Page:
Part of a Voice123 scriptwriting series written and compiled to provide tips, ideas, and examples
Do you have an important business presentation coming up and you’re not sure how to start writing your business presentation script? Then you’ve come to the right place! First of all, because the strength of a business presentation depends so much on how well it is written, do take a look at the other posts in our scriptwriting series: commercial, documentary, video game trailer, promotional, and explainer video scripts. They’re sure to be useful too.
Business presentation scripts
By their very nature, business presentation scripts can be dreadfully dull. That said, they don’t have to be. There are ways of infusing even the most boring material with sufficient rhythm and effervescence! It’s all about crafting balance between all the elements.
Let’s assume, for the purposes of this exercise, that you are also presenting and that you only need a section of your presentation voiced by a voice actor. Consequently, Voice123 is sure to have just the right voice actor to narrate the insert-segment for you!
Before you even begin tapping away and your keyboard, ask yourself:
- What is your ultimate purpose and who is your audience? This will allow you to tailor your language, storytelling and attitude to your goal. What do you want your audience to feel? How would you like them to react? What should they do once your business presentation is over? Consider aspects such as the average age, profile, nationality, interests, etc., of your audience as well.
- In what context is your presentation taking place? Are you participating in an event as one of several presenters, or are you yourself the sole presenter? This is especially important if you’re one of many people presenting on the same topic; you don’t want to end up having a recorded segment that might repeat what the presenter before you had to say. To avoid this, it’s undoubtably a good idea to think outside the box from the get-go. While it’s easy enough to change your own script as presenter, you can’t change the recorded section so easily. So how can you say what you’d like to say differently in the voice over section?
- What technology will be at your disposal? Will you have to supply your own laptop, remote, and projector?
- How large is the audience? While your content may not need to change, the style of your presentation might. There’s a huge difference between an audience of 3 and an audience of 3000. Little more than a comfortable fireside chat may be enough to engage a small audience. You’ll need to adapt your manner and extend your reach a lot more for a substantial audience. You’ll have to be more animated to hold their interest and your scripting of the voice over section must reflect this.
- How long is your presentation? A short 5-minute presentation must be concise and to the point. Longer presentations will allow you to include more detail in your storytelling, but avoid the urge to go beyond 15 minutes; unless your material is truly compelling, you’ll lose your audience’s attention.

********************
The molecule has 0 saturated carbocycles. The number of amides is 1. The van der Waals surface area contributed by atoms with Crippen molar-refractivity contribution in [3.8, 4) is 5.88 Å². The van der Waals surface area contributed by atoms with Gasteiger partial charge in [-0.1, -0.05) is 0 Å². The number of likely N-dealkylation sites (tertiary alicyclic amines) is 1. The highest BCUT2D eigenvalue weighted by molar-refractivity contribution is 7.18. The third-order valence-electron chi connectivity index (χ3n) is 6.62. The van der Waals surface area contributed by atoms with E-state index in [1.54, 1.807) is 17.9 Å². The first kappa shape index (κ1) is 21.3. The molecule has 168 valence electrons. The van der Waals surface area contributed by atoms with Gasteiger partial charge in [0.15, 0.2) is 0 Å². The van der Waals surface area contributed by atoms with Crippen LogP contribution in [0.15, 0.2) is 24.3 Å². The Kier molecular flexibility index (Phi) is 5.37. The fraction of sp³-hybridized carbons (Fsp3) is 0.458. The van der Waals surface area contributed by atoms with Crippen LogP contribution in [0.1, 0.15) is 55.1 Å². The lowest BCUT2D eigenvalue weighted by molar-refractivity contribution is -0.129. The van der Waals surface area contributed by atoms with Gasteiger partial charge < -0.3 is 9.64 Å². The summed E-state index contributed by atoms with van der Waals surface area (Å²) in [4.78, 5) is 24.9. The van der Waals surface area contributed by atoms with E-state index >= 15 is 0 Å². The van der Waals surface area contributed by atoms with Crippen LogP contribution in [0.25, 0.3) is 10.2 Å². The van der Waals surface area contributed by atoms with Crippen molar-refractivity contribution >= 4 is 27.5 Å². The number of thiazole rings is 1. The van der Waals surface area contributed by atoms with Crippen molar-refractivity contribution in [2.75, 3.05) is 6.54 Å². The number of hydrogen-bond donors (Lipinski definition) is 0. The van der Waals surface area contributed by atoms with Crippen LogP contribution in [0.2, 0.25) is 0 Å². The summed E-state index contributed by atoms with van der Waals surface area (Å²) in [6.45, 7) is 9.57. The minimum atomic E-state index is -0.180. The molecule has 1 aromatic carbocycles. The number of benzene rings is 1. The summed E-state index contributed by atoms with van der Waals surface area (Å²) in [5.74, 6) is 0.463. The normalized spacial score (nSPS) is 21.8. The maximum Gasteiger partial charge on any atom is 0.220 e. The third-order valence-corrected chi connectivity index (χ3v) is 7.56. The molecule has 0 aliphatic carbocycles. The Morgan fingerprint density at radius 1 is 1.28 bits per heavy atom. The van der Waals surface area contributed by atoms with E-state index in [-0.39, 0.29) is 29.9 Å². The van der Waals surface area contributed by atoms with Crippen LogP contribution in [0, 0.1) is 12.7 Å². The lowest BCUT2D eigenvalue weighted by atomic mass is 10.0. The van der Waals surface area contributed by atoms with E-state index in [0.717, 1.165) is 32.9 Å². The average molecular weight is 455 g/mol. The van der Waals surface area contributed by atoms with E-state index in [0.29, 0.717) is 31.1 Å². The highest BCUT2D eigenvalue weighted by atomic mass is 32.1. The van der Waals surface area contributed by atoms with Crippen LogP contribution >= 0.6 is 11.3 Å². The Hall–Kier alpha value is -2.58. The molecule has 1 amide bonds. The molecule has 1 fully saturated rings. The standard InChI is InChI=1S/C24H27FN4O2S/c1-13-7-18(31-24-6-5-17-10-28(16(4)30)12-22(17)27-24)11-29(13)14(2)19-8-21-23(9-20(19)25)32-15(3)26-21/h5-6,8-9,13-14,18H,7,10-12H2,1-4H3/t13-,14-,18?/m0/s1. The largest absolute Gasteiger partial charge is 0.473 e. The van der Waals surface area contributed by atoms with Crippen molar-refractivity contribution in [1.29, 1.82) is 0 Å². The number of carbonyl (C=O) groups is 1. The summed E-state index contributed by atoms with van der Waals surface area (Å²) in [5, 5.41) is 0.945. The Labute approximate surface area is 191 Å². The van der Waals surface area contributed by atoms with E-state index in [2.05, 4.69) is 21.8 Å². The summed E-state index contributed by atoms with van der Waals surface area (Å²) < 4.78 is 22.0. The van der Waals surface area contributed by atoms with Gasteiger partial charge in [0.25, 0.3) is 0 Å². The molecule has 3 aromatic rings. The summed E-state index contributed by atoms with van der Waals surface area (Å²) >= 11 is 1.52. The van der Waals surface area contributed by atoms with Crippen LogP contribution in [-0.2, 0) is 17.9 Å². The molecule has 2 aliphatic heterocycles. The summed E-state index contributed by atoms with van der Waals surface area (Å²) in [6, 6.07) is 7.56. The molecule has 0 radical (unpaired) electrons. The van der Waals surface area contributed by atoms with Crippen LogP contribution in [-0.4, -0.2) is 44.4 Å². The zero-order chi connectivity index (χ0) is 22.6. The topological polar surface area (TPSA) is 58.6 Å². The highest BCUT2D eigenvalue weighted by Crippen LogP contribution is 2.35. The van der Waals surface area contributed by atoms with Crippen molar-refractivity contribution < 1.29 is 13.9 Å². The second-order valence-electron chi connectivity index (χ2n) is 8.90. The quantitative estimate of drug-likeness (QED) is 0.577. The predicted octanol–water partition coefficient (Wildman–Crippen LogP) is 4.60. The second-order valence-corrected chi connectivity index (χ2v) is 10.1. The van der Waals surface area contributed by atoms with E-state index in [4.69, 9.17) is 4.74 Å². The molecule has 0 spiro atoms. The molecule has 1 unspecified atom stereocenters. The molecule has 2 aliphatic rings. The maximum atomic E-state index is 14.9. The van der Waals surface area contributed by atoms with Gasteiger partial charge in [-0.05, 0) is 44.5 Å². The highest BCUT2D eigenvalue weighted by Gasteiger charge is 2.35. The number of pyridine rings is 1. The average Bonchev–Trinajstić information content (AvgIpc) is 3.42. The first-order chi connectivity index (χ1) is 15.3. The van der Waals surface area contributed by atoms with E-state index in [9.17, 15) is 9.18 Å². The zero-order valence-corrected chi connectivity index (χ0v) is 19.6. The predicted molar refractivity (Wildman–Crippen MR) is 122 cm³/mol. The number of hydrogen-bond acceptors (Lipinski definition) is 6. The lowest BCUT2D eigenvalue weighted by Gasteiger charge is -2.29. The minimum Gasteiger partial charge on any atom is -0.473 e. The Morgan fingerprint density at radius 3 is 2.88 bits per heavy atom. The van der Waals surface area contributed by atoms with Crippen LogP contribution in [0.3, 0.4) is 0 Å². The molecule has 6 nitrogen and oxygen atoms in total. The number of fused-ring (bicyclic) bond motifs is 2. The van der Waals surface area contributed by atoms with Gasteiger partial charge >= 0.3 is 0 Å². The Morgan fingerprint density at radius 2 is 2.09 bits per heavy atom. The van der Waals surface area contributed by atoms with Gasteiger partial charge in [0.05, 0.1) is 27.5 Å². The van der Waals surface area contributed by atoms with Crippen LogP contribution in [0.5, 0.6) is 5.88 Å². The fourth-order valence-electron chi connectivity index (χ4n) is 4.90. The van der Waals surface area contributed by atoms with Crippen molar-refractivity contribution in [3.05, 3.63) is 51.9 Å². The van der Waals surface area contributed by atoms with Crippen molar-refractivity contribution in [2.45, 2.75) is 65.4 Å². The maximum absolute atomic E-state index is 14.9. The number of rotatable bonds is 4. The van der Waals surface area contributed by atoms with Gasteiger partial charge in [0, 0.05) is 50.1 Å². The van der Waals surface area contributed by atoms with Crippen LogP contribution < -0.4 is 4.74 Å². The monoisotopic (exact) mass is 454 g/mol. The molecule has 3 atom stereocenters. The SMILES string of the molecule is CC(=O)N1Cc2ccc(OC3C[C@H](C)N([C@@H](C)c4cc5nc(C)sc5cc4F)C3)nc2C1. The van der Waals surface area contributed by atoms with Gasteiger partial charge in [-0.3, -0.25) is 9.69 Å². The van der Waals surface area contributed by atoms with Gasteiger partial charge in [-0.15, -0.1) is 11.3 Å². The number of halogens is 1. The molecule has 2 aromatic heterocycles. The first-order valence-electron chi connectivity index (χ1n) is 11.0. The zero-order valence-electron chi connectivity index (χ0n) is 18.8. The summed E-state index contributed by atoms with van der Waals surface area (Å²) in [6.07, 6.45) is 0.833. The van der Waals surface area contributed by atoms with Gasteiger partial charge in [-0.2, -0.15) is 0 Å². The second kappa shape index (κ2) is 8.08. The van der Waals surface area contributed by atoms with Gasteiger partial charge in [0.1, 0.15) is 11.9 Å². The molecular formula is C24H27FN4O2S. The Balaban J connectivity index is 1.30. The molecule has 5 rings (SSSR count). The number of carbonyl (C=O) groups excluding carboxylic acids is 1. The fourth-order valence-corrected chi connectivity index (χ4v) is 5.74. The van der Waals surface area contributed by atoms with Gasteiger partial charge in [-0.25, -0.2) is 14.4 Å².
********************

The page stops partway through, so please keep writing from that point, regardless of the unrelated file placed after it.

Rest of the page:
- What kind of presenter are you? Even if it’s tempting to step outside your own comfort zone, it’s probably best to remain true to your character. Choose a voice actor whose style of narration complements yours if you’re presenting either before or afterwards. If you’re not a natural show-off, don’t use a voice actor who gives that impression by over-dramatizing the segment being voiced. By the same token, if humor doesn’t come naturally to you, don’t make use of it. Few things are more embarrassing than cracking a joke that nobody laughs at.
Writing your business presentation script
Here are some tips:
- Keep your sentences short and write only what is relevant to your presentation. For parts that are onscreen, bulleted lists of key phrases are always winners. They’re easy to read and easy to grasp.
- Adapt the tone to the topic and get the voice actor to do the same. If you’re talking serious business, let the voice actor talk serious business. Gauge your audience well and adapt the presentation style accordingly.
- Avoid the use of hyperbole or unnecessary superlatives. While you may want to include adjectives like ‘awesome’, fantastic’, ‘great’, ‘amazing’, ‘stunning’, ‘incredible’, ‘phenomenal’, etc. in your script because you’re so enthusiastic about your own product or service, don’t. You audience might start doubting you. Keep it real.
- Ensure there are no grammar, spelling, or punctuation errors in your business presentation script if parts of it are going to be projected. Your audience is likely to lose interest immediately and regard you as either careless, unprofessional, or both.
Examples of business presentation scripts
LinkedIn’s Slideshare.net offers a wide range of outstanding examples that are sure to serve as wonderful inspiration for writing your business presentation scripts.
Presenting your business presentation
Of course, even the very best business presentation scripts are likely to fail if the live presentation itself is poor. How to be an engaging presenter yourself is beyond the scope of this post. However, the Harvard Business Review offers some advice that’s well worth paying attention to. Just like the voice actor you choose to narrate the voiced segment of your presentation, you’re a storyteller too. Never forget that.
And finally, we wish you every success with writing your business presentation scripts!